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Economists Analyze Biden’s $2.3 Trillion Infrastructure Plan

U.S. President Joe Biden speaks about the March jobs report in the State Dining Room of the White House on April 2, 2021 in Washington, DC.
U.S. President Joe Biden speaks about the March jobs report in the State Dining Room of the White House on April 2, 2021 in Washington, DC.
Drew Angerer/Getty Images

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Infrastructure was a road to nowhere for former presidents Donald Trump and Barack Obama. But Joe Biden believes he can use it to drive America to the future after a dozen years of false starts. The trip is unlikely to be smooth.

Biden’s $2.3 trillion infrastructure package, released Wednesday, would go well beyond the usual commitments to roads and bridges to touch almost every part of the country. It’s a down payment on combating climate change, a chance to take on racial inequities, an expansion of broadband, an investment in manufacturing and a reorienting of corporate taxes to pay for everything. To succeed where his predecessors stalled, Biden will have to navigate a conflicting set of political forces with winners and losers all around.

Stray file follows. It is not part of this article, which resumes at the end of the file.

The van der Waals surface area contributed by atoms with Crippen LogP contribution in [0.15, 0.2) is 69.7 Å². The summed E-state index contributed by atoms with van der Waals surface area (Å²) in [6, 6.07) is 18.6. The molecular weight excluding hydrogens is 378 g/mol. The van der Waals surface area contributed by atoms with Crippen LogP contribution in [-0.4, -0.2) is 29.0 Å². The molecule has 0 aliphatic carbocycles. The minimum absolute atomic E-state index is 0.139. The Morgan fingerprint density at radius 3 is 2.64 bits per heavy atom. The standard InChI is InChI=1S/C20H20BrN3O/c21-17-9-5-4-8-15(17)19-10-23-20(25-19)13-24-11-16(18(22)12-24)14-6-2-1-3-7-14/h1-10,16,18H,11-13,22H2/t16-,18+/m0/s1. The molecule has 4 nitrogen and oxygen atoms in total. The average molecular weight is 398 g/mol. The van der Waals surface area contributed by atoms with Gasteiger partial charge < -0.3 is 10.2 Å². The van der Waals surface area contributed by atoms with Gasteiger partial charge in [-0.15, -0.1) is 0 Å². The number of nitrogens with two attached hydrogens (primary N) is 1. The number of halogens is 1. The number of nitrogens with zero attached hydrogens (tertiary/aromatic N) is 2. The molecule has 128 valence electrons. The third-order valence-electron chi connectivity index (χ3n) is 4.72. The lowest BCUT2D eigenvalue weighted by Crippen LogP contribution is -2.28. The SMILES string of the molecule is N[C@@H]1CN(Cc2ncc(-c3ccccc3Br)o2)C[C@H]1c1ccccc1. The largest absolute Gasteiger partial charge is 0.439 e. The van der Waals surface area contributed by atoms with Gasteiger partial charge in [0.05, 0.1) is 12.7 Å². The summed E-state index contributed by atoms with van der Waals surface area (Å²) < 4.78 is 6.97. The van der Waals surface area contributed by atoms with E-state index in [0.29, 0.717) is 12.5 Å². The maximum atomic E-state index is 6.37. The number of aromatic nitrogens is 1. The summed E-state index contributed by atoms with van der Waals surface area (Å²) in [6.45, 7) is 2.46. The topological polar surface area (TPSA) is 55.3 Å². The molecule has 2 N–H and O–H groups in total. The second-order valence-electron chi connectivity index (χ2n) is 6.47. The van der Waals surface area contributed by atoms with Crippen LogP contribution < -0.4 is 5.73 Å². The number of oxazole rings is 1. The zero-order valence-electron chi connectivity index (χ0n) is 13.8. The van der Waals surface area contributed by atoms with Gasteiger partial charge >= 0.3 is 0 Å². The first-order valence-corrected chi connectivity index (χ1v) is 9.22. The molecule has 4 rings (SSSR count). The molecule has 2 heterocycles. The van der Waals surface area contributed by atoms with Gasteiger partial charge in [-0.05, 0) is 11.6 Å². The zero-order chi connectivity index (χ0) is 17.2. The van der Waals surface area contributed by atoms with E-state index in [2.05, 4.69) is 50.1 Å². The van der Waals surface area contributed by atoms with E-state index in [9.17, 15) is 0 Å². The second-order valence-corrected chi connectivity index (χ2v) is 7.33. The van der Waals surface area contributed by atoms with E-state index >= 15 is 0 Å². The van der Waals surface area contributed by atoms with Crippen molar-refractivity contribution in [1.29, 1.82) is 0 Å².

The president resisted calls by business groups to pay for his plan with higher gas taxes and tolls, since the costs would be borne by working Americans and Biden had promised no tax hikes on anyone making less than $400,000. That’s according to an administration official who insisted on anonymity to discuss private conversations.

Yet the decision to keep that particular promise likely dooms any chance of wider bipartisan unity.

Biden’s proposal would gut the core of Trump’s 2017 tax cuts — an affront to many Republican lawmakers, who would also prefer that infrastructure stay in a narrow lane. The corporate tax rate would jump to 28% from 21% under Biden’s plan, and a global minimum tax would be charged to prevent companies from avoiding taxes.

Even before Biden delivered his opening speech on the plan, Republicans had latched on to Reagan-era labeling, dismissing the package as tax-and-spend liberalism. That’s an attack designed to erode public support as different components of the package get divvied up among congressional committees and begin their journey through Congress.

We sit down with two economists to dissect the plan and its potential impacts. 

With files from the Associated Press.


Michael Mandel, chief economic strategist at the Progressive Policy Institute, a center-left think tank in Washington D.C.; senior fellow at the Wharton School of the University of Pennsylvania; he tweets @MichaelMandel

Chris Edwards, economist and director of tax policy studies at the Cato Institute, a libertarian leaning think tank in Washington D.C.; he is also editor of, a Cato project that focuses on federal spending; he tweets @CatoEdwards